Michael Hanus committed
114
115
116
117
118

\clearpage

\section{Starting the Curry Package Manager}

Michael Hanus's avatar
Michael Hanus committed
119
If the binary \code{cypm} is on your path, execute the command
Michael Hanus's avatar
Michael Hanus committed
120
121
%
\begin{lstlisting}
Michael Hanus's avatar
Michael Hanus committed
122
> cypm update
Michael Hanus's avatar
Michael Hanus committed
123
124
125
126
127
128
\end{lstlisting}
%
to pull down a copy of the central package index to your system.
You can use the same command to update later
your copy of the central package index to the newest version.

Michael Hanus's avatar
Michael Hanus committed
129
Afterwards, you can show a list of all packages in this index by
Michael Hanus's avatar
Michael Hanus committed
130
131
%
\begin{lstlisting}
Michael Hanus's avatar
Michael Hanus committed
132
> cypm list
Michael Hanus's avatar
Michael Hanus committed
133
134
135
136
137
\end{lstlisting}
%
The command
%
\begin{lstlisting}
Michael Hanus's avatar
Michael Hanus committed
138
> cypm info PACKAGE
Michael Hanus's avatar
Michael Hanus committed
139
140
141
142
143
144
\end{lstlisting}
%
can be used to show more information about a package.
There is also a command
%
\begin{lstlisting}
Michael Hanus's avatar
Michael Hanus committed
145
> cypm search QUERY
Michael Hanus's avatar
Michael Hanus committed
146
147
148
149
150
151
152
153
\end{lstlisting}
%
to search inside the central package index.

Section~\ref{sec:cmd-reference} contains a complete list of all
available CPM commands.

\clearpage
Michael Hanus's avatar
Michael Hanus committed
154
155
156
157
158
159
160
161
162
163
164
165
166
167
168
169
170
171
172
173
174
175
176
177
178
179
180
181
182
183
184
185
186
187
188
189
190
191
192
193
194
195
196
197
198
199
200
201
202
203
204
205
206
207
208

\section{Package Basics}
\label{sec:package-basics}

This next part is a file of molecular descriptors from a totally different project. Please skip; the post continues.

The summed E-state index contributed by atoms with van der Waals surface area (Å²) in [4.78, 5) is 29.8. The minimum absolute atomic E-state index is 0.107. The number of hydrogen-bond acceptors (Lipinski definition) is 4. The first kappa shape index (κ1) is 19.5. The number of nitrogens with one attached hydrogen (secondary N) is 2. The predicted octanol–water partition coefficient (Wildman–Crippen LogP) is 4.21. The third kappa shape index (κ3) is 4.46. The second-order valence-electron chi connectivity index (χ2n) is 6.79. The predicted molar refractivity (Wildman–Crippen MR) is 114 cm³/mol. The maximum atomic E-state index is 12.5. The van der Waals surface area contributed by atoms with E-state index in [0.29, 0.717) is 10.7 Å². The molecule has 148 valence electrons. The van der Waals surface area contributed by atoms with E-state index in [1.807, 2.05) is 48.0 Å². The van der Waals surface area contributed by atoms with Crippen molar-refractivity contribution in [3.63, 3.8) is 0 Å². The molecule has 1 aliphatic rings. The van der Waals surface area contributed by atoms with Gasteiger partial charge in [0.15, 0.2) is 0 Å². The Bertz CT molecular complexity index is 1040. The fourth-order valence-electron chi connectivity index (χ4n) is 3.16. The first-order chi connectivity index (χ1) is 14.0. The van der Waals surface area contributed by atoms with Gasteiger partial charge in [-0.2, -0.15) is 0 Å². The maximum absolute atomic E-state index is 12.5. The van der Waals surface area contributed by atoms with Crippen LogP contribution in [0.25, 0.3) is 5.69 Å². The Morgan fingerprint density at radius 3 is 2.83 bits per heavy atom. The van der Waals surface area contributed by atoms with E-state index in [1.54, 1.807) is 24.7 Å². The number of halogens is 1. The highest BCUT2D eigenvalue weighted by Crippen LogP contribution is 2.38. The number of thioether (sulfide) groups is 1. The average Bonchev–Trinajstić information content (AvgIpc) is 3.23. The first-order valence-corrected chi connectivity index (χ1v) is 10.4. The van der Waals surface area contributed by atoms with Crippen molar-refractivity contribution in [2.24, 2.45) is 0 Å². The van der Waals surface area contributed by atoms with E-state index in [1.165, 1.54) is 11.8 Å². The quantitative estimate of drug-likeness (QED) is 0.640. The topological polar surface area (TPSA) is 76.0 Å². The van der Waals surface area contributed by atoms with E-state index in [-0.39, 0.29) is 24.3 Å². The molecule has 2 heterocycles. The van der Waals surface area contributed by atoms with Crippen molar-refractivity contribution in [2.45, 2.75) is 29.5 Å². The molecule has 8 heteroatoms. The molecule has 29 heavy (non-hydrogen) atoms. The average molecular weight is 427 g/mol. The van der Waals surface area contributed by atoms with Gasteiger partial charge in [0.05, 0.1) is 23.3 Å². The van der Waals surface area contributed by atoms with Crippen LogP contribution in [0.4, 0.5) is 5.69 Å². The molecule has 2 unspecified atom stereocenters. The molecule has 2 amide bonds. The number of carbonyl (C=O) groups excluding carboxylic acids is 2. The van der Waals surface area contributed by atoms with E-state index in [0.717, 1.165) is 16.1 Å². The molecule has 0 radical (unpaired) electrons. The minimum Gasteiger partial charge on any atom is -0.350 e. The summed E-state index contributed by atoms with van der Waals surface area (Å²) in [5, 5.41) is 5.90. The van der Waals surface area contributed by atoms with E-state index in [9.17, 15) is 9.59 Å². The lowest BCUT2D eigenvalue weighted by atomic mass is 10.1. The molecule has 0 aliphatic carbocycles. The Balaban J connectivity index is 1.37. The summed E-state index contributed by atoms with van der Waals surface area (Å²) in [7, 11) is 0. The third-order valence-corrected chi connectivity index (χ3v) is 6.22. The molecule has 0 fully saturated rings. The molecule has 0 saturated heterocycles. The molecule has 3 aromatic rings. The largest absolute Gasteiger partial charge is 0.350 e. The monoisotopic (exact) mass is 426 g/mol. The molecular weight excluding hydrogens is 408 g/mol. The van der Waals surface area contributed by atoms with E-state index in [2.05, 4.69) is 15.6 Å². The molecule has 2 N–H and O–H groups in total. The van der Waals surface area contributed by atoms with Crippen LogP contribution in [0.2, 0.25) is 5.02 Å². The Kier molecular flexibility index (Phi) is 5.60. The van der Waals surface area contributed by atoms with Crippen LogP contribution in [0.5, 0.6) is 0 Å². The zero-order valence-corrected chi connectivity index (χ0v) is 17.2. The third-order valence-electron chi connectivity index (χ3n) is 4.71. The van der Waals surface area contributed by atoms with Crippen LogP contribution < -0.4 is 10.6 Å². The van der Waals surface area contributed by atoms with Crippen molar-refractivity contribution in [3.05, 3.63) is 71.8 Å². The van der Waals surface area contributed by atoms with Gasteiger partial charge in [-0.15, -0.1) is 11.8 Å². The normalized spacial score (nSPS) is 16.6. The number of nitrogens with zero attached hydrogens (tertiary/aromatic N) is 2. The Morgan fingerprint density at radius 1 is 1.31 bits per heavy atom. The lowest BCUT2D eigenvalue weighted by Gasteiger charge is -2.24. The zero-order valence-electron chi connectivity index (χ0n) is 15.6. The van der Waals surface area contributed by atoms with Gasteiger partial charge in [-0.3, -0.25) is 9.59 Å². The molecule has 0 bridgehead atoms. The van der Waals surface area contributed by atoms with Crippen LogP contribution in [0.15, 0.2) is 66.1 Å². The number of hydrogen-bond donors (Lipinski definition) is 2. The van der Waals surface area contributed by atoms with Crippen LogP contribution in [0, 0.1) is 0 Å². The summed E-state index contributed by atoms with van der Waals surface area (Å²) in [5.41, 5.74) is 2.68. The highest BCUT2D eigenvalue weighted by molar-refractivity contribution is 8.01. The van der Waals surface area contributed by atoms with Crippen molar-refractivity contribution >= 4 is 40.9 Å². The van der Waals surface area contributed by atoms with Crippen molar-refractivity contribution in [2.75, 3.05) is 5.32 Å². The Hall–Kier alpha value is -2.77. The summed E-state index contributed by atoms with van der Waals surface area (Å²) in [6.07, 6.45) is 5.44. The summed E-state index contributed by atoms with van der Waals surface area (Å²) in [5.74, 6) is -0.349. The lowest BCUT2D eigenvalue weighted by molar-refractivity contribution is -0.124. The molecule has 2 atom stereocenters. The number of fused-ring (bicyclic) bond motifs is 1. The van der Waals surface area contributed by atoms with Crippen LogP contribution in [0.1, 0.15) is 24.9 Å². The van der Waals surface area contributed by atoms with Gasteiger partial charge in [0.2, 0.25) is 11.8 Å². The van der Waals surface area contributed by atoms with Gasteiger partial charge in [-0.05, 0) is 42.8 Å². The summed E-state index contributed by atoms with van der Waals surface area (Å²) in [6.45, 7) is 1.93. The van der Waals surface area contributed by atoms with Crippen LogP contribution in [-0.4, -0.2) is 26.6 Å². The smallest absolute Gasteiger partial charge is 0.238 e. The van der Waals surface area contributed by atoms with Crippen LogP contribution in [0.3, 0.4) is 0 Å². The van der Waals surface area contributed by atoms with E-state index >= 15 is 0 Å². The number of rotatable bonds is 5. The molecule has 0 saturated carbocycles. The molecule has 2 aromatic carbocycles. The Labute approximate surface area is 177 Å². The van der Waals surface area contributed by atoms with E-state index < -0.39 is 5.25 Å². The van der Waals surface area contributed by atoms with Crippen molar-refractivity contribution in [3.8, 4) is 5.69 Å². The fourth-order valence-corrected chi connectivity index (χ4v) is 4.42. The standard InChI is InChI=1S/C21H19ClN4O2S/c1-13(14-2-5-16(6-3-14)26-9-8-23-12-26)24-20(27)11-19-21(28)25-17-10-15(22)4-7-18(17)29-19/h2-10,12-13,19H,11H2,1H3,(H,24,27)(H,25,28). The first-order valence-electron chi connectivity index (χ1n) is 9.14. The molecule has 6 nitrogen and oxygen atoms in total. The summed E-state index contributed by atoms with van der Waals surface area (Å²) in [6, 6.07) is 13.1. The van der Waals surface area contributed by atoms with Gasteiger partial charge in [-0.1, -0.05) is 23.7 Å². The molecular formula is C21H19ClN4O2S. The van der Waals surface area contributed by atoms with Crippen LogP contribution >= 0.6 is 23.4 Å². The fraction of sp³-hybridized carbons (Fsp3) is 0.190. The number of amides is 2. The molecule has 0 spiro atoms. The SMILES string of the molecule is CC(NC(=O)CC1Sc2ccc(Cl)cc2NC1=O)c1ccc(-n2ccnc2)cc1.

Essentially, a Curry package is nothing more than a directory structure 
containing a \code{package.json} file and a \code{src} directory at its root.
The \code{package.json} file is a JSON file containing package metadata, the 
\code{src} directory contains the Curry modules that make up the package.

We assume familiarity with the JSON file format. A good introduction can be 
found at \url{http://json.org}. The package specification file must contain a 
top-level JSON object with at least the keys \code{name}, \code{author}, 
\code{version}, \code{synopsis} and \code{dependencies}. More possible fields 
are described in Section~\ref{sec:reference}. A package's name may contain any
ASCII alphanumeric character as well as dashes (\code{-}) and underscores
(\code{_}). It must start with an alphanumeric character. The author field is a
free-form field, but the suggested format is either a name (\code{John Doe}),
or a name followed by an email address in angle brackets
(\code{John Doe <john.doe@goldenstate.gov>}). Separate multiple authors with
commas. 

Versions must be specified in the format laid out in the semantic versioning 
standard:\footnote{\url{http://www.semver.org}} each version number consists of 
numeric major, minor and patch versions separated by dot characters as well as
an optional pre-release specifier consisting of ASCII alphanumerics and hyphens,
e.g. \code{1.2.3} and \code{1.2.3-beta5}. Please note that build metadata as
specified in the standard is not supported. 

The synopsis should be a short summary of what the package does. Use the 
\code{description} field for longer form explanations. 

Dependencies are specified as a nested JSON object with package names as keys
and dependency constraints as values. A dependency constraint restricts the 
range of versions of the dependency that a package is compatible to. Constraints
consist of elementary comparisons that can be combined into conjunctions, which
can then be combined into one large disjunction -- essentially a disjunctive
normal form. The supported comparison operators are $<, \leq, >, \geq, =$ and 
$\sim>$. The first four are interpreted according to the rules for comparing
version numbers laid out in the semantic versioning standard. $\sim>$ is called
the \emph{semantic versioning arrow}. It requires that the package version be 
at least as large as its argument, but still within the same minor version, i.e.
$\sim> 1.2.3$ would match $1.2.3$, $1.2.9$ and $1.2.55$, but not $1.2.2$ or
$1.3.0$.

To combine multiple comparisons into a conjunction, separate them by commas, 
e.g. $\geq 2.0.0, < 3.0.0$ would match all versions with major version $2$. 
Note that it would not match \textit{2.1.3-beta5} for example, since pre-release 
versions are only matched if the comparison is explicitly made to a pre-release
version, e.g. $= \text{2.1.3-beta5}$ or $\geq \text{2.1.3-beta2}$.

Conjunctions can be combined into a disjunction via the $||$ characters, e.g.
$\geq 2.0.0, < 3.0.0 || \geq 4.0.0$ would match any version within major version
$2$ and from major version $4$ onwards, but no version within major version $3$.


Michael Hanus's avatar